New Mozilla.org Design is Live!

It’s up! The new design for Mozilla.org by Daniel Burka, myself, and the others here at silverorange, working with the brilliant and patient people at the Mozilla Foundation has just gone live.

Here’s the CVS checkin:

dbaron%dbaron.org – 2004-08-31 14:31
Landing BETA_20040721_BRANCH: new template, homepage, and product page design by Steven Garrity and Daniel Burka from silverorange, and required tools changes by Myk Melez.

Be sure to refresh! Thanks to all involved (especially bart, dbaron, and myk).

Of course, there is still lots to do to improve the site, and we’ll keep working on it – but for now, it feels good to be live.

 

19 thoughts on “New Mozilla.org Design is Live!

  1. Excellent work, Steven & co. Thank you for giving us a nice, clean website.

    By the way, the “New Website Launches” announcement is a direct link to Silver Orange’s website; unless I’m missing something here, shouldn’t it link to an announcement about the redesign first (and from there, to silverorange.com)?

    Anyway, kudos for the great work again.

  2. Excellent work! Such a good cross-platform design – I’ll put aside my grumblings about the visibility of Camino for now. It just looks great!

  3. Sweet! Congratulations to Steve and the others at silverorange.

    The site looks much clearer and easier to use. It also has a fresh, breezy feel to it with the blue shades.

    Excellent job!

  4. I just noticed a bug:

    The Firefox and Thunderbird promo button pages have big, ugly borders surrounding the images. The effect’s not that great, but it’s particularly bad because the provided HTML code uses border=”0″, so it’s immediately obvious we aren’t even using the code we suggest others use. (still trivial, but not pretty)

    http://www.mozilla.org/products/firefox/buttons.html
    http://www.mozilla.org/products/thunderbird/buttons.html

    Incidentally, is there any reason you haven’t disabled borders on all images inside links? I couldn’t find any images in links with borders at a quick glance at mozilla.org.

  5. This is great! It looks really neat. ‘Renders impeccably on Firefox (‘had better!) and IE6.

    Unfortunately, it suffers from some glitches on Konqueror, even on the latest 3.3. If you’d like to, we’d be glad to help you in trying to fix those. If interested, let me know through e-mail.

  6. Brett – well once you know where it is, should be easy enough to find. The path it should be findable from is developers -> projects -> firefox, but it doesn’t seem to be listed on the projects page. You can get to it by going to the main roadmap in the developers section, and it’s linked from the body of the text. Or you can search for “Firefox roadmap”, or it’s frequently linked from the builds forums. But it is supposed to be a document for people involved in the project, rather than something for users/media/general public.

  7. First of all, I think the new design looks great!

    What mozilla.org needs now, is a thorough walkthrough of its information architecture. Brett Donalds complaint illustrate this point. The Firefox-project page isn’t navigable from the projects page. To get to mozilla.org/projects/ i first have to go to mozilla.org/developer. Do i have to be a developer of mozilla related code to be interesting in upcoming features and proposed release dates for coming versions of Firefox (e.g. the roadmap)? I tend to disagree…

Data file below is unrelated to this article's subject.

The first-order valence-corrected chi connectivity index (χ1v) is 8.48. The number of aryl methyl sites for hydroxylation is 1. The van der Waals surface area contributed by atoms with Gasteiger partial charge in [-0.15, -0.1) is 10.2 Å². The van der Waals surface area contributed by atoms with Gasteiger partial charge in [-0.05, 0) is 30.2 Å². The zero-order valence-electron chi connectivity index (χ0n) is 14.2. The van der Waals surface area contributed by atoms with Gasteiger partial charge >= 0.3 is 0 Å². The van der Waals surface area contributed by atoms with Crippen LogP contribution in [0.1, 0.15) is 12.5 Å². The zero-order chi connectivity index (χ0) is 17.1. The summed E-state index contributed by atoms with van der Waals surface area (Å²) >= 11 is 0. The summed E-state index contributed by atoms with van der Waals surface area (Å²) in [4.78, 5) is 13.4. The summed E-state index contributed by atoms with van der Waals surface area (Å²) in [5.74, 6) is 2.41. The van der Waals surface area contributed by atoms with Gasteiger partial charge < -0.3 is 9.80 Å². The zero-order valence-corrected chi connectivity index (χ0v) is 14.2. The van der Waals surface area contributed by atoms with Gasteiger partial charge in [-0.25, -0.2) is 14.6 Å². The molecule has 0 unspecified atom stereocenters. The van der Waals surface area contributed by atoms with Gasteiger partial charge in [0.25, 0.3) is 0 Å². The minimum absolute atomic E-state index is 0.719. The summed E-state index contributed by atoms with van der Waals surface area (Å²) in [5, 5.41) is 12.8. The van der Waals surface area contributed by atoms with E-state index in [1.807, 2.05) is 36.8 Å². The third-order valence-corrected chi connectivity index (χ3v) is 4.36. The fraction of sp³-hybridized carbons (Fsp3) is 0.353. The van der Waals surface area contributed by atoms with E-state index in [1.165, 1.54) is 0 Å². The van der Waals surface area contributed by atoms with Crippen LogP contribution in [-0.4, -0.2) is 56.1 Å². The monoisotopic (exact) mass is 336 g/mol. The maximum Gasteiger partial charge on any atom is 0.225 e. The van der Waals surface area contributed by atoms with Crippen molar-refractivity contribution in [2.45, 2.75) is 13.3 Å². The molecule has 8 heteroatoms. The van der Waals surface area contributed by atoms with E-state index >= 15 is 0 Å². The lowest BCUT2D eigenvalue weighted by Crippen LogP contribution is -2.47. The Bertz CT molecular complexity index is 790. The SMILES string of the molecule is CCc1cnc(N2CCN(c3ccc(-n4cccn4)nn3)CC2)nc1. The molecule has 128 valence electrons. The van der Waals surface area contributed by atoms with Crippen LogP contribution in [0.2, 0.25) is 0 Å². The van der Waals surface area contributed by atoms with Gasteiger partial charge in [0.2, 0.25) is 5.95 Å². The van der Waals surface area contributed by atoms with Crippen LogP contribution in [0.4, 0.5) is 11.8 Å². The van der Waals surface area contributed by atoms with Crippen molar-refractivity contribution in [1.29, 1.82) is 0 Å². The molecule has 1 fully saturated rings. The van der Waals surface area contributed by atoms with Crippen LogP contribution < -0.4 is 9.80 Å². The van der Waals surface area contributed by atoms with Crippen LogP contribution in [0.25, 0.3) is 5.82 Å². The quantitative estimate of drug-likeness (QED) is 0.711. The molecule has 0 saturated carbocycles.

Mozilla.org also needs to communicate its information architecture in a better way by adding a navigable breadcrumb-trail. Today your mostly stuck with searching and then hacking urls to be able to navigate the site succesfully. For instance the Firefox roadmap gives the user no visual navigating option to go the Firefox projects. You have to hack the URL to go to the project-homepage. There should be a navigable breadcrumb trail equal to the URL to let users navigate to levels above their current level in the information architecture. The breadcrumb-trail for the Firefox Roadmap should be: “Home -> Projects -> Firefox -> Roadmap”. Why? Because most users don’t hack URLs, heck they don’t even now what an URL is.

  8. well done, but the “Free download” link for Firefox is not a good idea, because commercial sites that sells shareware do the same : it means that the download is free, but not the software… :-/

    a link like “Free software” could be better…

  9. The site looks great. The only thing I don’t think looks so good is the firefox screenshot on the homepage. I realize it will show a different screenshot on each refresh, but I don’t think that it should identifiably show one commercial webpage, as it seems like endorsement (like the Onion screenshot). I don’t think the average visitor is going to refresh once they are at the homepage, and may be turned off by a screenshot of a page that they don’t like.

    Maybe this would be better served with an animation that blends through the images (using flash?)…

  10. Where is Firefox on the page http://www.mozilla.org/projects/? Isn’t it Mozilla.org’s MOST IMPORTANT project? It should be on the top of the list, but search the page text for “firefox” and there’s not even ONE reference to it.

    This is a navigation issue, which is why I’m mentioning it here. I should be able to navigate to /projects/firefox without hacking the URL.

  11. You guys have designed a web site that I would feel proud of hosting my content on. Very good work! It’s finally time to merge Firefox/Thunderbird Help with Mozilla.org.

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